Darragh O'Brien open to compulsory rental orders on vacant properties

Darragh O'Brien open to compulsory rental orders on vacant properties

Housing Minister Darragh O'Brien said he was open to “any reasonable, positive suggestion” that could help end long-term vacancy and dereliction, and provide homes File picture: Denis Minihane

Housing Minister Darragh O'Brien has said he is open to the possibility of compulsory rental orders to give local authorities the power to acquire certain vacant properties for rent, similar to powers under the compulsory purchase order process.

Mr O’Brien said he is open to “any reasonable, positive suggestion” that can help end long-term vacancy and dereliction, and provide homes.

Darragh O’Brien made his comments as controversy rages over the Croí Conaithe Cities scheme, launched last week, which offers subsidies of up to €144,000 to developers of apartments that have planning permission but have yet to start construction.

The Government says the €500m cities fund, aimed at Cork, Limerick, Waterford, Dublin and Galway, is designed to bridge the construction viability gap and help deliver 5,000 apartments, but critics have branded it a direct subsidy for developers.

Speaking in Cork on Friday, Mr O’Brien said the towns and village element of Croí Conaithe would be launched within weeks.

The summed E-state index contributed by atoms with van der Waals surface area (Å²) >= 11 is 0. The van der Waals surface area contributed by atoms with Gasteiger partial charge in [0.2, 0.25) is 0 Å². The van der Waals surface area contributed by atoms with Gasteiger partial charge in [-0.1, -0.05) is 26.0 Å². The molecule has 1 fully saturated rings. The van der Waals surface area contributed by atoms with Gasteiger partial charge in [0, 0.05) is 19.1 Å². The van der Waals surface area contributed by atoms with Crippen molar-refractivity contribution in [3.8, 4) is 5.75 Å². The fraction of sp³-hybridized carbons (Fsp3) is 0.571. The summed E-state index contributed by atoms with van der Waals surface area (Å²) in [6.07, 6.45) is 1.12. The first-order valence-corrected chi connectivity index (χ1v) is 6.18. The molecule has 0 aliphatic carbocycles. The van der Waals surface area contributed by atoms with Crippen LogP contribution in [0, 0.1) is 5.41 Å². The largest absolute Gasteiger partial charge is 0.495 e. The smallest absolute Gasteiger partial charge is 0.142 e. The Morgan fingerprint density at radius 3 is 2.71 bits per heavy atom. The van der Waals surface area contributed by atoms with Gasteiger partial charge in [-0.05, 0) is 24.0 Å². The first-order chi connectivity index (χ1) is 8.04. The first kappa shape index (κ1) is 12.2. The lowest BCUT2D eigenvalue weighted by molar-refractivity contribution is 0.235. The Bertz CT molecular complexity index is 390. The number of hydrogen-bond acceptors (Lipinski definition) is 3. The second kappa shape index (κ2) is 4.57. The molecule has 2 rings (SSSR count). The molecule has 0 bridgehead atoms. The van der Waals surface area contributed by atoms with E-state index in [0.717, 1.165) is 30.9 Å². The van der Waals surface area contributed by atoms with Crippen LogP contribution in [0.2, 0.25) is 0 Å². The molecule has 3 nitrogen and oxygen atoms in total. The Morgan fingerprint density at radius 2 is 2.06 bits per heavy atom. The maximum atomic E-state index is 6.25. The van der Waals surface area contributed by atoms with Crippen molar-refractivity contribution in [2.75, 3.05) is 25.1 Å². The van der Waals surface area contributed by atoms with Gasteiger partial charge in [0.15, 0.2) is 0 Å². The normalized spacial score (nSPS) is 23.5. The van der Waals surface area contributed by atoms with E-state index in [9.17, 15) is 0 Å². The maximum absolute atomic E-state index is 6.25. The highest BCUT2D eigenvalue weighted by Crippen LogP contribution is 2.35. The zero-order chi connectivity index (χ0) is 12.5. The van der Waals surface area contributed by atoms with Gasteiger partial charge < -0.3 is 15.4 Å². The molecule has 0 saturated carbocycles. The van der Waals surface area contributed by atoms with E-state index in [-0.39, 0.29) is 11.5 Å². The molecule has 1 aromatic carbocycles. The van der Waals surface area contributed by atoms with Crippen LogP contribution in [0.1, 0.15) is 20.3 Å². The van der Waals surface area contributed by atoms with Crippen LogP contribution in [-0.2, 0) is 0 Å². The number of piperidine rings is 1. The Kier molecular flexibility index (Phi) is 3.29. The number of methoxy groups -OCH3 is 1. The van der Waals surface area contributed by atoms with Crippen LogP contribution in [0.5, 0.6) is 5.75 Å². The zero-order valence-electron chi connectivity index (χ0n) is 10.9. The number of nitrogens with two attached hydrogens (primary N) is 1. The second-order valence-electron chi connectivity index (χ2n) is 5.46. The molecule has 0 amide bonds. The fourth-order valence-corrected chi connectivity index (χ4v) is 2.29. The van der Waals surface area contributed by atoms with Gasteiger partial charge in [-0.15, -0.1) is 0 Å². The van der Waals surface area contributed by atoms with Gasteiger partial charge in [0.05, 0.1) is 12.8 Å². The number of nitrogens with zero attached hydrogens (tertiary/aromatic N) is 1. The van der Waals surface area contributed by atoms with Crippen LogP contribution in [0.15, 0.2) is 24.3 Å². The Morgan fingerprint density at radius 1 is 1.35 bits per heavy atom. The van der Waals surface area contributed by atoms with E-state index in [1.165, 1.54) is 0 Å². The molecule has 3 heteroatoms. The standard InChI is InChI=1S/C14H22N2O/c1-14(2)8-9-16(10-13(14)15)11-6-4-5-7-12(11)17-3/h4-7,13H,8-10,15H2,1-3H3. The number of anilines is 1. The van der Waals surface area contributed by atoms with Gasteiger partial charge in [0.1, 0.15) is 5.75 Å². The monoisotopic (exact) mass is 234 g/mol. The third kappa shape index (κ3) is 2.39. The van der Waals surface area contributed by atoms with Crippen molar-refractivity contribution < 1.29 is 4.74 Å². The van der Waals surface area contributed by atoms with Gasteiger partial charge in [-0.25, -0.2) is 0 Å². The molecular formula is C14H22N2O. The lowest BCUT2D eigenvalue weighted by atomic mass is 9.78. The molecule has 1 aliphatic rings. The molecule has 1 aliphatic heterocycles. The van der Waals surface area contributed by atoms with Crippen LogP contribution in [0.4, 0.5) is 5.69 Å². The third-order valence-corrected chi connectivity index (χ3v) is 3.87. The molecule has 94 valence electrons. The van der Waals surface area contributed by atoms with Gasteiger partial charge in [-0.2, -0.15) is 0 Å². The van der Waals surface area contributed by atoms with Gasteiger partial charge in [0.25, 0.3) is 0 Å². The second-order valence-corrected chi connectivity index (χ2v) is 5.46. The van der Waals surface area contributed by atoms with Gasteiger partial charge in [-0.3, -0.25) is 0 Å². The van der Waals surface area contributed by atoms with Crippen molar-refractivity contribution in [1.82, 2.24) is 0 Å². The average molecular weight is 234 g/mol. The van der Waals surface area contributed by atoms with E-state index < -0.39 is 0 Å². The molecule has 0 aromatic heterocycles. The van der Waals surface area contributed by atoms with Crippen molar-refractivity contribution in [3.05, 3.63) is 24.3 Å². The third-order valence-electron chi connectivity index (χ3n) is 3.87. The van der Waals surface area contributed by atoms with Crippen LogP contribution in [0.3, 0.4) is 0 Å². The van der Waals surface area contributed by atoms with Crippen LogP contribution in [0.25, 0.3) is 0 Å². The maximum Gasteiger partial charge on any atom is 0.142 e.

“Through the local authorities, and funded by my department, will be a grant for people that will help them to do up those homes and to take them into ownership themselves. We’re looking at a figure of up towards €30,000," he said.

And that's important because a lot of people have said to me if I can get, for example, 1 Main Street Bandon that has been empty for two years, and I could get some help to be able to do that up, I’d be able to do it.

“It will be a significant grant to help them do that on the basis that people live in it and that they are owner-occupiers.” 

He also confirmed he was reviewing a raft of regulations to make it easier to renovate and live above commercial premises.

“There are issues with ‘above-shop living’ that no government has cracked in the last number of years and I'm working on that right now to look at what regulations we can amend to make it easier for people to be able to do up above shops,” he said.

Meanwhile, two weeks after dereliction campaigners Frank O’Connor and Jude Sherry claimed they have identified 700 derelict properties within 2km of Cork City centre, the city council says it is “actively working” on a portfolio of 274 sites.

“As we are aware from previous legal proceedings, the declaration of a site as derelict is a legal process and cannot be limited to a visual inspection,” it said.

“The council has incidents of reports of dereliction, where the property would not actually be derelict.

“The council accepts formal submissions of dereliction, and these are included on a list of properties for inspection. The council follows rigorous procedures prior to declaring a property derelict in the interest of due diligence and fair procedures.”

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